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Hearts Without Borders: The EurAsia Heart Foundation



Have you ever wondered how much a human life is worth? Some may say millions, while others argue it's priceless. However, in developed countries, the question of a child's life and death can often be resolved with just a thousand-dollar donation. The EurAsia Heart Foundation, spearheaded by Doctor Paul Robert Vogt, has been treating patients from developing countries for over 24 years, conducting around 6000 surgeries and providing consultations to more than 36’000 patients while simultaneously training local medical professionals.

Sveta and Ben Banerjee, the founders of Impact Investing Solutions and hosts of the Swiss Impact TV show, discussed with Dr. Vogt his organization's mission, inception, and impactful contributions.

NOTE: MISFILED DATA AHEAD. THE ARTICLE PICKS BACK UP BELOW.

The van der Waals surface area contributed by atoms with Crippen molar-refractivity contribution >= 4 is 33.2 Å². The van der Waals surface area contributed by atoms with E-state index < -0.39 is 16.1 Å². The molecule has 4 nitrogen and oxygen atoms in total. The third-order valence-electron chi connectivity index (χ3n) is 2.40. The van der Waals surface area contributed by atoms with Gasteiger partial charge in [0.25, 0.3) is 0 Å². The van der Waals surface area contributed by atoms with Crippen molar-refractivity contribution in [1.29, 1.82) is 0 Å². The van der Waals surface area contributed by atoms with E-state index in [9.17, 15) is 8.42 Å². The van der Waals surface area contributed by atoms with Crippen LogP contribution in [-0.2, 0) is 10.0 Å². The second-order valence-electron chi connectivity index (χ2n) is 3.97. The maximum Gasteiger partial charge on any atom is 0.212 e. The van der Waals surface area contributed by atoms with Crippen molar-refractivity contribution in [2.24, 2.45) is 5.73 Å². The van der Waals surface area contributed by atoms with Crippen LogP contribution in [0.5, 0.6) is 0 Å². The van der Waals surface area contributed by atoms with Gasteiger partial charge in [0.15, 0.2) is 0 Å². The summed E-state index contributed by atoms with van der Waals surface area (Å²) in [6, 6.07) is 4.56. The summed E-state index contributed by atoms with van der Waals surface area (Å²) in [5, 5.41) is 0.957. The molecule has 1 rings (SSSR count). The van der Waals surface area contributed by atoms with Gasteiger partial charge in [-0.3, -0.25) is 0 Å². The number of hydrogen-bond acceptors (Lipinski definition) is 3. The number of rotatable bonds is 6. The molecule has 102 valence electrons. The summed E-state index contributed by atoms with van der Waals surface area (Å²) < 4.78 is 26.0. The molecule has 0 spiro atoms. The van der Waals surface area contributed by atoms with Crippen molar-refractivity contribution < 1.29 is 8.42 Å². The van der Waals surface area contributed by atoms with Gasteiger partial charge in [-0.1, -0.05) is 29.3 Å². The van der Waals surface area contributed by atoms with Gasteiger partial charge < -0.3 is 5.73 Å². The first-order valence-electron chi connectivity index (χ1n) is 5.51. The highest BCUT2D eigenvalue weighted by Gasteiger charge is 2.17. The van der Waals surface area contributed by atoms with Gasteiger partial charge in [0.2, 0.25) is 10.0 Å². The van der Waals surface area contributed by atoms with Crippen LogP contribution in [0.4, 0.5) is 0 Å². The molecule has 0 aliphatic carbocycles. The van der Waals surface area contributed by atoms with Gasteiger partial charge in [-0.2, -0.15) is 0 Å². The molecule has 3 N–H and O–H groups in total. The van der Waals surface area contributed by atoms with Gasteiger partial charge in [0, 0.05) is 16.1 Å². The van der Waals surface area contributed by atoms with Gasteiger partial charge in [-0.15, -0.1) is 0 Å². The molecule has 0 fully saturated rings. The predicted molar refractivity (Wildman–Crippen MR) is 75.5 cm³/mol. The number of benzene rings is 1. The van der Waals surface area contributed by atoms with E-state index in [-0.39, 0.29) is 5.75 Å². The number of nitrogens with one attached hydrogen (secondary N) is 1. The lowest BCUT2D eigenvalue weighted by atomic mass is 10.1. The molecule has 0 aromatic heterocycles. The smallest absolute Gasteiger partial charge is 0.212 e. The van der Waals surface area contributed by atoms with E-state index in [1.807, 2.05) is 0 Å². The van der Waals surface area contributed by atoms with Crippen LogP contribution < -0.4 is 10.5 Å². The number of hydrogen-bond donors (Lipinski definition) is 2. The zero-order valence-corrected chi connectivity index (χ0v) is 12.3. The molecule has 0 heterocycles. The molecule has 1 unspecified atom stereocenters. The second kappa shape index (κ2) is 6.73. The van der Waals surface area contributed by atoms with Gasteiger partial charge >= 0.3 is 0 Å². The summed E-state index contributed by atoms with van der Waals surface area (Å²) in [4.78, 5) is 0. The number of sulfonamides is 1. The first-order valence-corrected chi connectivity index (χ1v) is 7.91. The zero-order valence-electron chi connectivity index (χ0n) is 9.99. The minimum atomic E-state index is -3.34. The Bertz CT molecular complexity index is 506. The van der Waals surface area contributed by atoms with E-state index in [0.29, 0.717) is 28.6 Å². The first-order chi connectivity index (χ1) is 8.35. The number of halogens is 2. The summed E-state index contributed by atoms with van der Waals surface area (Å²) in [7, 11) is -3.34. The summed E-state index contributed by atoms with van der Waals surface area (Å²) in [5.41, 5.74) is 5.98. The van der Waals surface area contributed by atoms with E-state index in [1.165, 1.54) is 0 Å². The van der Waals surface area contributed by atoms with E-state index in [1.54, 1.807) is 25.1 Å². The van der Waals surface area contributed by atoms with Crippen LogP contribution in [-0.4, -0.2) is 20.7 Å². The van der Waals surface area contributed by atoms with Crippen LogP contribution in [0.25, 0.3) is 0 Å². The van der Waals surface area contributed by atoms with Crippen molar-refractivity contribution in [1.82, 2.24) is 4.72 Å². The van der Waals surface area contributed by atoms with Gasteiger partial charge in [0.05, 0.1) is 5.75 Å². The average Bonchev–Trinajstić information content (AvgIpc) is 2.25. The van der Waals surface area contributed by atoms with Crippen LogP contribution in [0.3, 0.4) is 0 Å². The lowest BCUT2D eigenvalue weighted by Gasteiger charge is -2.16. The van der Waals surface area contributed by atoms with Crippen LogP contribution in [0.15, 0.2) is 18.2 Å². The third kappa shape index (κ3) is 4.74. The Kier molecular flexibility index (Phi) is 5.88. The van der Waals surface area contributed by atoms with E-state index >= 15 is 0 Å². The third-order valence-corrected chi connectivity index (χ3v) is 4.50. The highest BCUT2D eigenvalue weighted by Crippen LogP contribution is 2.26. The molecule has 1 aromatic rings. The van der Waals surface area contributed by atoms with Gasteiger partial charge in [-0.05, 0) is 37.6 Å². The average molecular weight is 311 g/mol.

The foundation focuses on surgical procedures, training and education in the field of pediatric and adult cardiology and cardiovascular surgery and primarily operates in Armenia, Bulgaria, Cambodia, China, Eritrea, Kazakhstan, Myanmar, Russia, Ukraine, Uzbekistan, and Vietnam. At the request of governments, the Eurasian Heart Foundation educates medical personnel from these countries in its facilities, imparting what is most difficult to learn: practical knowledge, technical skills, and their application both in the operating room and in the intensive care unit.